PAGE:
The lure of the Chinese market to foreign multinationals is gaining new luster as the rebalancing in the world's second largest economy hits the sales and strategy of companies around the world.
As an increasingly mature economy, China is moving up the value chain by rapidly developing its service and advanced manufacturing sectors. Foreign Direct Investment (FDI) in China reflects this transition.
A survey from the U.S. Chamber of Commerce in Shanghai showed 77 percent of U.S. companies in China were making profits in 2016, up 6 percentage points from 2015. Some 73.5 percent reported increased revenue, up 12 percentage points from a year earlier.
FDI inflow into high-end sectors has been clear for all to see.
In the first half of 2017, FDI into China's high-tech manufacturing and services rose 11.1 percent and 20.4 percent year on year, respectively, outstripping general FDI growth rates.
From shared bikes to electric cars to smartphone payments, foreign investors are joining the market.
China's top bike-sharing companies, ofo and Mobike, have attracted investment from countries such as the United States, Japan and Singapore. Tesla has Asia's largest supercharger station in Beijing and plans to add over 300 supercharger stalls in the country this year. Mobile payment service Apple Pay recently launched its largest-scale marketing campaign since entering China.
Such investment is increasingly about leveraging a booming Chinese consumer market and meeting China's desire to develop innovative high-tech industries.
The appeal of nearly 1.4 billion consumers and an economy in a historic transitioning has brought over 1.7 trillion U.S. dollars of investment to China and will continue to create tremendous business opportunities.
A survey from the European Union Chamber of Commerce in China showed that 51 percent of EU business in China said they would boost their presence, compared with 47 percent recorded in 2016. According to a UN survey, China remains one of the most popular destinations for multinationals.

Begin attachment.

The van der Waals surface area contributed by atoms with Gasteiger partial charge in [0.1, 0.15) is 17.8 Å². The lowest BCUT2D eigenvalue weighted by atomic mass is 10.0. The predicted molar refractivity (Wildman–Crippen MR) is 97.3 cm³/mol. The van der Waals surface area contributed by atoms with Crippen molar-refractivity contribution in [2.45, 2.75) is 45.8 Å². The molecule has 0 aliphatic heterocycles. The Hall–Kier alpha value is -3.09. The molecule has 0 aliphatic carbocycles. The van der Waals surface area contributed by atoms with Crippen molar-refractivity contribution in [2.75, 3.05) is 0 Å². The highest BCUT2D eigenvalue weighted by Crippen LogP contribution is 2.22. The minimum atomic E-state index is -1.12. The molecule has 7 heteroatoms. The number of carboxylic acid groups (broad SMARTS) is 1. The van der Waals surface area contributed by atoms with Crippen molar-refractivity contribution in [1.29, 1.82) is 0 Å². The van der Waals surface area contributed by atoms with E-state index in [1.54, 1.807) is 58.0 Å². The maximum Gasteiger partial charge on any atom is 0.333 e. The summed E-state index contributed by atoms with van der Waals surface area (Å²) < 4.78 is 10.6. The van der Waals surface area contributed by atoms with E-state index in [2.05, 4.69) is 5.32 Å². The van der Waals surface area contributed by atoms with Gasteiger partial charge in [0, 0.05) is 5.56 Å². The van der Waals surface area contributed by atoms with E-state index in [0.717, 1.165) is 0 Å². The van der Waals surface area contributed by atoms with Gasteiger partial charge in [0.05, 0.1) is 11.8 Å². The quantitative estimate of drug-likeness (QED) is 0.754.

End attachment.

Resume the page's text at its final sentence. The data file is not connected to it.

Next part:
Over the past three decades, multinationals have played an overwhelming role in China, bringing money, know-how and jobs to the once-closed economy that is now eager to become open and market-driven.
FDI still makes great sense in China today, as the government looks to make it a pillar of the country's new, consumption economy -- a driver of the great rebalancing.
From R&D centers and technological spillover to the acquisition of world-class management skills, the impact of FDI in China is huge.
Countries are vying for more high-quality foreign investment, and China is no exception.
The Chinese leadership has promised to create "a stable, fair, transparent and predictable business environment" with a range of deregulation measures under way.
China has created 11 free trade zones where foreign firms can escape red tape when applying for registration. It is shortening the list of sectors that are off-limits to foreign investors, as with reducing market entry restrictions for industries such as transport and financial services.
Policy transition takes time, and any dissatisfaction with China's slow progress in opening up investment markets could be jumping the gun. There should be no doubts about China's commitment to and capability of opening up further.